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  • This record provides an overview of the scope and research output of NESP Marine Biodiversity Hub Project A11 - "Shark action plan". -------------------- Conservation of elasmobranch species (sharks and rays) is an increasing priority globally, including Australia, as evidence of overexploitation of some species becomes apparent. Common issues and threats among elasmobranch species may improve management if considered holistically. This project will produce a Shark Action Plan assessing requirements for improved management including a summary of current status across the taxa, guidelines for reducing impacts and improving management, and identification of key knowledge gaps impeding conservation and management. This Plan will help guide policy for Australian elasmobranchs developed by DoEE and fishery managers. On-ground conservation will be developed from recommendations in this plan. Planned Outputs • Shark Action Plan relevant to management of Australian elasmobranchs including an assessment of current threats, prioritised conservation and management actions for at-risk species and guidance on future management and data needs • Integrated Conservation Advices for multiple species with similar threats • Significant Impact Guidelines for Australian elasmobranchs • Discussion paper outlining a framework for how to apply conservation strategies for fished (Conservation Dependent) species • Presentation of results to key stakeholders and end users • Manuscripts for scientific journals outlining the results of project components (eg, Conservation Dependent species framework)

  • This record provides an overview of the scope and research output of NESP Marine Biodiversity Hub Project A8 - "Exploring the status of Western Australia’s sea snakes". For specific data outputs from this project, please see child records associated with this metadata. -------------------- All sea snakes are listed marine species under the EPBC Act and three Australian endemic species are listed as Critically Endangered or Endangered, and as such are a national conservation priority. This project examines existing data from the northwest marine region to define sea snake relative abundance and distribution patterns, including within CMRs, to refine species status. Synthesis of existing data will be useful to DOE, DPaW, Parks Australia and others. This analysis will help establish baseline data, guide future research, define abundance in and use of CMRs and refine EPBC listings and recovery plans. Planned Outputs • A report outlining the presence and relative abundance of sea snakes in northwestern Australia with a focus on reef and shoal habitats including identification of BIAs or key habitats where possible. Research and management priorities will be highlighted. • Presentation of results to key stakeholders and end users • Presentation of recommendations at scientific conferences • Communication of findings to the broader community via social media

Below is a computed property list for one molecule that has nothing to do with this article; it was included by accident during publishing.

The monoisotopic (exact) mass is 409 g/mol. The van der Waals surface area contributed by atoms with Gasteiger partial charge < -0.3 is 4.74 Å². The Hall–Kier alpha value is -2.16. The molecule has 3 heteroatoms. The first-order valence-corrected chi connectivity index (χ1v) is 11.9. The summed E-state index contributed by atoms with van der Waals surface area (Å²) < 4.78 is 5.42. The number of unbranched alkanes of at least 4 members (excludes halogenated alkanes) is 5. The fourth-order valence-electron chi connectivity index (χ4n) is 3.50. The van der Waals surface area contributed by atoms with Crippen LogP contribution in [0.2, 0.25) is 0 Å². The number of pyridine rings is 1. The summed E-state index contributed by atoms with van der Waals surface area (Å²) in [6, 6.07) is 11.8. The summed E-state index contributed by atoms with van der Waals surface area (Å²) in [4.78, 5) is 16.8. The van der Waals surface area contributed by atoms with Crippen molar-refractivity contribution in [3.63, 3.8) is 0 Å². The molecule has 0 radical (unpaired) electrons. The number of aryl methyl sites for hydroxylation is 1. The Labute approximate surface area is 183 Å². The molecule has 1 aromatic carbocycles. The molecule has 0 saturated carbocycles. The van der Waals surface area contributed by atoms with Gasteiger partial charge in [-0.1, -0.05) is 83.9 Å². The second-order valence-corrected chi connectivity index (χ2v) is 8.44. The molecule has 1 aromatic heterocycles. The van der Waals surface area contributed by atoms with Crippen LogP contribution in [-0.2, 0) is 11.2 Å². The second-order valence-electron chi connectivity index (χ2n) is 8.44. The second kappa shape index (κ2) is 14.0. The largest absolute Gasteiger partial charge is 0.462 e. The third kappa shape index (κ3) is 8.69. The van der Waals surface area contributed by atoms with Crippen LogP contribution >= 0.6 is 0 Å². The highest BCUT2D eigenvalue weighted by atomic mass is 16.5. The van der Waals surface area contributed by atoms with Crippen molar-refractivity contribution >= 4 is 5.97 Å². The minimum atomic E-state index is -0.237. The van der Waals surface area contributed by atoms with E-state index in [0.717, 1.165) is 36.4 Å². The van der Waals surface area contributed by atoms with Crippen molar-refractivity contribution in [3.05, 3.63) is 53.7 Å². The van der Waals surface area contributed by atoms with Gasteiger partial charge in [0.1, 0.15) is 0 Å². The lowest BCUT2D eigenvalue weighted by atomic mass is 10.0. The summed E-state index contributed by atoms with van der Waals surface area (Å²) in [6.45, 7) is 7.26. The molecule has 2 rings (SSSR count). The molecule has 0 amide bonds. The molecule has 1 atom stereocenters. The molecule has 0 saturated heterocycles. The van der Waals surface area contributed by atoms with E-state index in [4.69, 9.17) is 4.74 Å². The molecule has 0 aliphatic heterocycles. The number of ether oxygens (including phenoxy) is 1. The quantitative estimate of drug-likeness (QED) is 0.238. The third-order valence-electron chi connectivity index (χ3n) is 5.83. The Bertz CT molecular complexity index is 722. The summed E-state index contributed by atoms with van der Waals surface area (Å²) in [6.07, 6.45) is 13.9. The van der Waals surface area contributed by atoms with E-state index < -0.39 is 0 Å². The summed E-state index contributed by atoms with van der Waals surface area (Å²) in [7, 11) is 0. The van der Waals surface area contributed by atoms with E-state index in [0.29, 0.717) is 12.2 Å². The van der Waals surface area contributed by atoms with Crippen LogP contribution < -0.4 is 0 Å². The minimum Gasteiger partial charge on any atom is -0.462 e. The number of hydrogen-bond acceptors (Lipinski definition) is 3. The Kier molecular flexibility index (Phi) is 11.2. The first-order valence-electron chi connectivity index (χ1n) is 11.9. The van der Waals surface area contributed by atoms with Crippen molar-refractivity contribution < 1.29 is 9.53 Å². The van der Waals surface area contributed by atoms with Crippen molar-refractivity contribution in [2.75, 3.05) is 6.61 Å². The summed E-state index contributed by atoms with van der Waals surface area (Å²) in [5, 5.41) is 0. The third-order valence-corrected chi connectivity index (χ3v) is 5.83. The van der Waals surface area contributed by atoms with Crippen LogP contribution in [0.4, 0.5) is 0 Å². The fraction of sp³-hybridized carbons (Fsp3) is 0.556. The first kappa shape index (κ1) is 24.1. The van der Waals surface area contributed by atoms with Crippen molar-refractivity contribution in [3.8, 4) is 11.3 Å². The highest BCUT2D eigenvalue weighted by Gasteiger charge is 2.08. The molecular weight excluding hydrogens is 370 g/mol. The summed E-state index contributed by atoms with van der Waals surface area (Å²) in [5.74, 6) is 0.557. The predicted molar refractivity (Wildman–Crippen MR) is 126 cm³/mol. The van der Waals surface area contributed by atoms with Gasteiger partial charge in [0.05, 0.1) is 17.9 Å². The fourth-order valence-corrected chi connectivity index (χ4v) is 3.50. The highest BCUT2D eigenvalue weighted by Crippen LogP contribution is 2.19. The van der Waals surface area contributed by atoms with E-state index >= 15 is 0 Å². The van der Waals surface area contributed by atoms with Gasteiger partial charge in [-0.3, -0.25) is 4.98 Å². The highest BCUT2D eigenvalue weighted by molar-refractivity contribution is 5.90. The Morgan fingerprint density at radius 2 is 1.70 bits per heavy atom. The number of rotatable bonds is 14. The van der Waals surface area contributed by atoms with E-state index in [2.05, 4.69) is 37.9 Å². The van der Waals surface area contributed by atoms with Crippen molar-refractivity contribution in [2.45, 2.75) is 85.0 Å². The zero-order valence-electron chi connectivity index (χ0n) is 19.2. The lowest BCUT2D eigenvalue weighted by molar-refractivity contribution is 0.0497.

• This record provides an overview of the scope and research output of NESP Marine Biodiversity Hub Project A6 - "Prioritisation of research and management needs for Australian elasmobranch species". For specific data outputs from this project, please see child records associated with this metadata. -------------------- NERP successfully demonstrated new ways to get the raw ingredients for evidence-based management of previously intractable species: abundance, survival, connectivity. But there is still a need to explore/demonstrate how management can use these tools (e.g. adaptive control of bycatch, or deciding if more monitoring is needed), and which species are suitable. This project comprises (i) a workshop to re-assess Australian shark and ray species in terms of degree-of-concern, state-of-knowledge-for-management, and feasibility-of-filling-knowledge-gaps; and (ii) a desk study exemplifying one pathway to management use. In 2016, we will work with DoE to prioritize species for research and explore more management pathways. Planned Outputs • A report outlining workshop findings, recommendations relative to data gaps and effective research approaches to address these gaps. • A paper demonstrating how management can use new methods to examine adaptive monitoring of bycatch to assess impact • Presentation of results to key stakeholders and end users